It’s almost inexplicable, as the news has largely been positive for Paysafe. Maybe the stock’s price decline could be explained by the investing community’s waning enthusiasm for special purpose acquisition companies (SPAC’s).
If SPAC fatigue is the primary reason for PSFE stock’s drop, then I’d say there’s an opportunity here.
Folks who’ve been patiently waiting for lower price points should consider taking a position now.
As we’ll see, PaySafe is gaining traction in a number of key verticals – and hopefully, the market will soon recognize the company’s true intrinsic value.
A Closer Look at PSFE Stock
Let’s rewind the clock a little bit. On March 31, Paysafe made its debut on the New York Stock Exchange after having completed its reverse merger with shell company Foley Trasimene Acquisition II.
The stock traded under the ticker symbol BFT prior to that. It stayed fairly close to the typical SPAC stock price of $10 until Dec. 7, 2020, when the announcement of Foley Trasimene’s proposed merger with Paysafe took place.
That announcement spurred a strong rally in BFT stock. Impressively, on Jan. 21, the stock reached a 52-week high of $19.57.
Unfortunately, the initial burst of post-deal-announcement enthusiasm faded after that. On the day in late March when the stock transitioned from BFT to PSFE, the share declined to $13.50.
By May 28, the stock was down to $11.22. I suppose that momentum-focused traders won’t appreciate the trajectory of the price action here.
On the other hand, value-oriented investors might see a rare opportunity. It all depends on your outlook for the company – and the fiscal data might provide a healthy dose of optimism.
Cashing In on eCash
In an increasingly digitized economy, PaySafe moved early and aggressively into the online payments space with eCash and the paysafecard.
There’s no need for a credit card or even a bank account here, as Paysafecard enables customers to pay with cash for their online purchases by entering a 16-digit code.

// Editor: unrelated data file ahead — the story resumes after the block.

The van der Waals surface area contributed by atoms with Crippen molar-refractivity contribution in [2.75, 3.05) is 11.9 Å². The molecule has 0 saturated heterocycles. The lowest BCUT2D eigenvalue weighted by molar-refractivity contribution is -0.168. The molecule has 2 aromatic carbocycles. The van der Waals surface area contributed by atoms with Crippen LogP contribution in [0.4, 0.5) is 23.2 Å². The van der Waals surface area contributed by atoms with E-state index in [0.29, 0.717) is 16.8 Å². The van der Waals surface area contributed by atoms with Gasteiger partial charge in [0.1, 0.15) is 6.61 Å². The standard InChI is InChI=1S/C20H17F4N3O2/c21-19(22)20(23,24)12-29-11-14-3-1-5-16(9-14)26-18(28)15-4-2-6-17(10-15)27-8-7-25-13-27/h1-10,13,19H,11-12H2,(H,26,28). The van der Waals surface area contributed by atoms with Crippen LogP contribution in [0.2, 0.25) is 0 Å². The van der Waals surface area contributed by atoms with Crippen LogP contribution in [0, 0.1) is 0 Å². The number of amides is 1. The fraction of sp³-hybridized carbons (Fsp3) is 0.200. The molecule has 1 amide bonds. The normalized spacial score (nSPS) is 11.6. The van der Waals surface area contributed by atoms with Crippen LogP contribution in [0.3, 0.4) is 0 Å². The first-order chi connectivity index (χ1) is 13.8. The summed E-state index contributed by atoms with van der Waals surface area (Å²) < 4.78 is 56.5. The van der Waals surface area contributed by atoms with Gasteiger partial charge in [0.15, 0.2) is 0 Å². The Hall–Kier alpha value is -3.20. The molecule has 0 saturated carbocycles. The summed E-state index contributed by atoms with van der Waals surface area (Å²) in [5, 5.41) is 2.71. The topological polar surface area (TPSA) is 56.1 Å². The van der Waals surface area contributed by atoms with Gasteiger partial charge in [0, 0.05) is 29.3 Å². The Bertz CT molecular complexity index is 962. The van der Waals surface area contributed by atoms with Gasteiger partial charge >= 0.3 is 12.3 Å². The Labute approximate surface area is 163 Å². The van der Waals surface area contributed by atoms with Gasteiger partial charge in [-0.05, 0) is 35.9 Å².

It’s a modern solution to the global problem of the “unbanked” – the people around the world who don’t have access to a bank account.
According to PaySafe, Paysafecard is available at 650,000+ points of sale in 50+ countries.
Apparently, the company is particularly focused on Paysafecard market opportunities in the areas of entertainment, apps, i-gaming and sports betting.
Given the company’s first-quarter 2021 fiscal data, it’s evident that PaySafe’s venture into eCash is paying off big-time.
During that quarter, PaySafe’s eCash Solutions segment revenues increased by a whopping 63% on a year-over-year basis, to $112.9 million (unaudited).
iGaming and Much More
Back in December, PaySafe claimed to have a “Long history as the global market leader in iGaming payments,” and to be “well-positioned to capitalize on the expanding US iGaming market.”
That’s a big claim to make, but it’s not just bragging.
As the first-quarter results show, PaySafe’s North American iGaming segment posted 66% year-over-year revenue growth.
Furthermore, the company is now live with iGaming in 15 U.S. states, and is expanding its presence “with exciting launches.”
These launches include PointsBet (OTCMKTS:PBTHF) and Parx Casino in Michigan, as well as PlayUp in Colorado.
On top of all that, PaySafe has key enhancements in the works, including prepaid services, along with upcoming pilots (such as Skrill Instant Funding) with major brands.
The Bottom Line
The quarterly results point to a company that’s capitalizing on strong momentum in the eCash and iGaming verticals.
Yet, the trading community’s sentiment has waned on PaySafe – which is perfectly fine, as informed investors can swoop in and pick up shares at a discount price now.
On the date of publication, David Moadel did not have (either directly or indirectly) any positions in the securities mentioned in this article. The opinions expressed in this article are those of the writer, subject to the InvestorPlace.com Publishing Guidelines.